University of Saskatchewan Research: Upcycling Canola to Enhance Cattle Health
Instead of having discarded canola go to waste, University of Saskatchewan (USask) graduate student Erika Cornand is leading an investigation into whether these leftovers can be used as a diet supplement for pregnant cows to improve their health and the health of their calves.
Canola is a major crop in Canada, and the oil extracted from its seeds is widely used for cooking and as an ingredient in various products. However, during the oil extraction process, a significant amount of canola meal, which is the byproduct of oil extraction, is generated. This canola meal is often used as livestock feed, but not all of it is utilized, leading to a considerable amount being wasted.
Cornand’s research aims to find a way to upcycle this discarded canola meal by incorporating it into the diet of pregnant cows. The idea is to enhance the nutritional value of their diet and improve their overall health, leading to better outcomes for both the mother and the calf.
Pregnant cows require a balanced diet to support the growth and development of their calves. Including canola meal in their diet can provide valuable nutrients such as protein, fiber, and minerals. These nutrients can contribute to the overall health of the cow, ensuring proper fetal development and potentially reducing the risk of complications during pregnancy and lactation.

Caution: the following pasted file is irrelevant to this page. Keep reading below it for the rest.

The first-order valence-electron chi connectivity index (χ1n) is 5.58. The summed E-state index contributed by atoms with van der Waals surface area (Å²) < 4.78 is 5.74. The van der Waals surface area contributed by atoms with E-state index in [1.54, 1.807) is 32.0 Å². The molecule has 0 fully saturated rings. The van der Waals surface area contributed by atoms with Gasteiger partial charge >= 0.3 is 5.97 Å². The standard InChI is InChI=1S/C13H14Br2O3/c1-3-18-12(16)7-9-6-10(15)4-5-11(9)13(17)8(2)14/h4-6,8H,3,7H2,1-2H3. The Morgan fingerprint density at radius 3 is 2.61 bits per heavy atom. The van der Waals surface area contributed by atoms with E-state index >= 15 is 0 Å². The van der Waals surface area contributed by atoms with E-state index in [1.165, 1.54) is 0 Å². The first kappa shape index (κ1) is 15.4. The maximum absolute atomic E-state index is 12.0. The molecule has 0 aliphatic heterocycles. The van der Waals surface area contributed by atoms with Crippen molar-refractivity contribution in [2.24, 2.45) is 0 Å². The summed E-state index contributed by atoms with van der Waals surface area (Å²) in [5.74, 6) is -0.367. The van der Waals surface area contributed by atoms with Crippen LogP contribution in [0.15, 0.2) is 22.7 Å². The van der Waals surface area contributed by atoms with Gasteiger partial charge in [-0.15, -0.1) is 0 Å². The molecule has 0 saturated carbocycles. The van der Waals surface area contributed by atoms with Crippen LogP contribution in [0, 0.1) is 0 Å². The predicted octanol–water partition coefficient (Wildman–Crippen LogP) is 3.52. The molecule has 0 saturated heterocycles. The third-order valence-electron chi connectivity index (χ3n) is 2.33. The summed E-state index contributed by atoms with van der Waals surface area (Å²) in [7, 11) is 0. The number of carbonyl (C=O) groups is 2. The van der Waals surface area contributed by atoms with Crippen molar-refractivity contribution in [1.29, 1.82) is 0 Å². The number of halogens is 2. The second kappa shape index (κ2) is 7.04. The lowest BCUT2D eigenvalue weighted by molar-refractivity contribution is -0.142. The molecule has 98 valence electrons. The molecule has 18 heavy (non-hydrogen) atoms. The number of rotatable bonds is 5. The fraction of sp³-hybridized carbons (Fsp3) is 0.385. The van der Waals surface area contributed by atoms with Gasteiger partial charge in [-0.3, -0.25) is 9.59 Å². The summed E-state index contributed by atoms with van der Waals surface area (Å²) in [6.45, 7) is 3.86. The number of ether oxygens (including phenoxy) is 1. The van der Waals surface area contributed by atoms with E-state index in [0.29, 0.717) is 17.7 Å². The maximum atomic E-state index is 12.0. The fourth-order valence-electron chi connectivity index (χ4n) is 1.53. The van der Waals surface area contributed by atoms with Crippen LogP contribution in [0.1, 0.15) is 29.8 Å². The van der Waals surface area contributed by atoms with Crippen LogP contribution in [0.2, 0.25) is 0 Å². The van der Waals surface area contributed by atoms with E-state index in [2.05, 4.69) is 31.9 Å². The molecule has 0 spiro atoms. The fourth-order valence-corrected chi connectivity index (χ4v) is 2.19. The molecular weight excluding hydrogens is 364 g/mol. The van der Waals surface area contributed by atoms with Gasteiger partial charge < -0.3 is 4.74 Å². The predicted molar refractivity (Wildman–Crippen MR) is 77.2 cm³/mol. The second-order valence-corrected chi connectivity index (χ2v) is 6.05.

Cornand’s research involves feeding pregnant cows diets that include varying amounts of canola meal and monitoring the health and reproductive performance of both the cows and their calves. By analyzing various parameters such as body weight, body condition score, milk production, and calf growth, the research team can assess the impact of the canola meal supplementation on the animals.
The results of this research could have significant implications for the agricultural industry. If canola meal proves to be a beneficial supplement for pregnant cows, it could help reduce waste and improve the sustainability of livestock production. Additionally, it could provide an additional revenue stream for canola producers by turning an unused byproduct into a valuable resource.
Cornand’s research aligns with USask’s commitment to addressing global challenges and finding sustainable solutions for the agricultural sector. By exploring innovative ways to use agricultural byproducts, researchers like Cornand are contributing to the development of a more efficient and sustainable food system.
Overall, the upcycling of canola meal to enhance cattle health is a promising avenue of research that has the potential to benefit both the agricultural industry and the environment. By finding new uses for agricultural byproducts, we can minimize waste and create a more sustainable future for food production.